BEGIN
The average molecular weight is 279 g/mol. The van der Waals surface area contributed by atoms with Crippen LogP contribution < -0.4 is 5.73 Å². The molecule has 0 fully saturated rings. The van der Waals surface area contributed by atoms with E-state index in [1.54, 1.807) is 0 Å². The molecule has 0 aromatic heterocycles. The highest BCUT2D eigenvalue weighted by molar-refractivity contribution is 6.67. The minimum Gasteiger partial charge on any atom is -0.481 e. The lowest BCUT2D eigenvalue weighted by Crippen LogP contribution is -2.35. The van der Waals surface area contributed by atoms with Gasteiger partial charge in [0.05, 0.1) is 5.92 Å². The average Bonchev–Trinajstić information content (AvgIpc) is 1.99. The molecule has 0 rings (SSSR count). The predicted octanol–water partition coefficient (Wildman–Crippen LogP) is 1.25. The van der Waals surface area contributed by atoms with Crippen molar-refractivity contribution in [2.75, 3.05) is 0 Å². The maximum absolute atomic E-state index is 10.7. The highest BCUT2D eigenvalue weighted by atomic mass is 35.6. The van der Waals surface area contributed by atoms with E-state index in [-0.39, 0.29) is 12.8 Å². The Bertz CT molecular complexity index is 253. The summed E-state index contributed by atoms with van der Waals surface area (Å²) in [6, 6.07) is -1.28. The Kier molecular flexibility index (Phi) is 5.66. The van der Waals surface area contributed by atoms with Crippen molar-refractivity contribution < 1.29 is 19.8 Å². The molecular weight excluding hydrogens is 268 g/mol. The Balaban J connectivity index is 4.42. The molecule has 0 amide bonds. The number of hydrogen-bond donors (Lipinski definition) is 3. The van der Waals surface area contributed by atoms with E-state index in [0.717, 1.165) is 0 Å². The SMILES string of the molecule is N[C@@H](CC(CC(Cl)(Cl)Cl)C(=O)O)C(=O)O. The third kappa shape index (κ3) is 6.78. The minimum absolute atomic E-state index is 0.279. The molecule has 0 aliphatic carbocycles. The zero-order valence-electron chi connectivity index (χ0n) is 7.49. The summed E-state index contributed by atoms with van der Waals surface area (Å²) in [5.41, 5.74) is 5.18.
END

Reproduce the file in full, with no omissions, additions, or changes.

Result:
The average molecular weight is 279 g/mol. The van der Waals surface area contributed by atoms with Crippen LogP contribution < -0.4 is 5.73 Å². The molecule has 0 fully saturated rings. The van der Waals surface area contributed by atoms with E-state index in [1.54, 1.807) is 0 Å². The molecule has 0 aromatic heterocycles. The highest BCUT2D eigenvalue weighted by molar-refractivity contribution is 6.67. The minimum Gasteiger partial charge on any atom is -0.481 e. The lowest BCUT2D eigenvalue weighted by Crippen LogP contribution is -2.35. The van der Waals surface area contributed by atoms with Gasteiger partial charge in [0.05, 0.1) is 5.92 Å². The average Bonchev–Trinajstić information content (AvgIpc) is 1.99. The molecule has 0 rings (SSSR count). The predicted octanol–water partition coefficient (Wildman–Crippen LogP) is 1.25. The van der Waals surface area contributed by atoms with Crippen molar-refractivity contribution in [2.75, 3.05) is 0 Å². The maximum absolute atomic E-state index is 10.7. The highest BCUT2D eigenvalue weighted by atomic mass is 35.6. The van der Waals surface area contributed by atoms with E-state index in [-0.39, 0.29) is 12.8 Å². The Bertz CT molecular complexity index is 253. The summed E-state index contributed by atoms with van der Waals surface area (Å²) in [6, 6.07) is -1.28. The Kier molecular flexibility index (Phi) is 5.66. The van der Waals surface area contributed by atoms with Crippen molar-refractivity contribution < 1.29 is 19.8 Å². The molecular weight excluding hydrogens is 268 g/mol. The Balaban J connectivity index is 4.42. The molecule has 0 amide bonds. The number of hydrogen-bond donors (Lipinski definition) is 3. The van der Waals surface area contributed by atoms with E-state index in [0.717, 1.165) is 0 Å². The SMILES string of the molecule is N[C@@H](CC(CC(Cl)(Cl)Cl)C(=O)O)C(=O)O. The third kappa shape index (κ3) is 6.78. The minimum absolute atomic E-state index is 0.279. The molecule has 0 aliphatic carbocycles. The zero-order valence-electron chi connectivity index (χ0n) is 7.49. The summed E-state index contributed by atoms with van der Waals surface area (Å²) in [5.41, 5.74) is 5.18.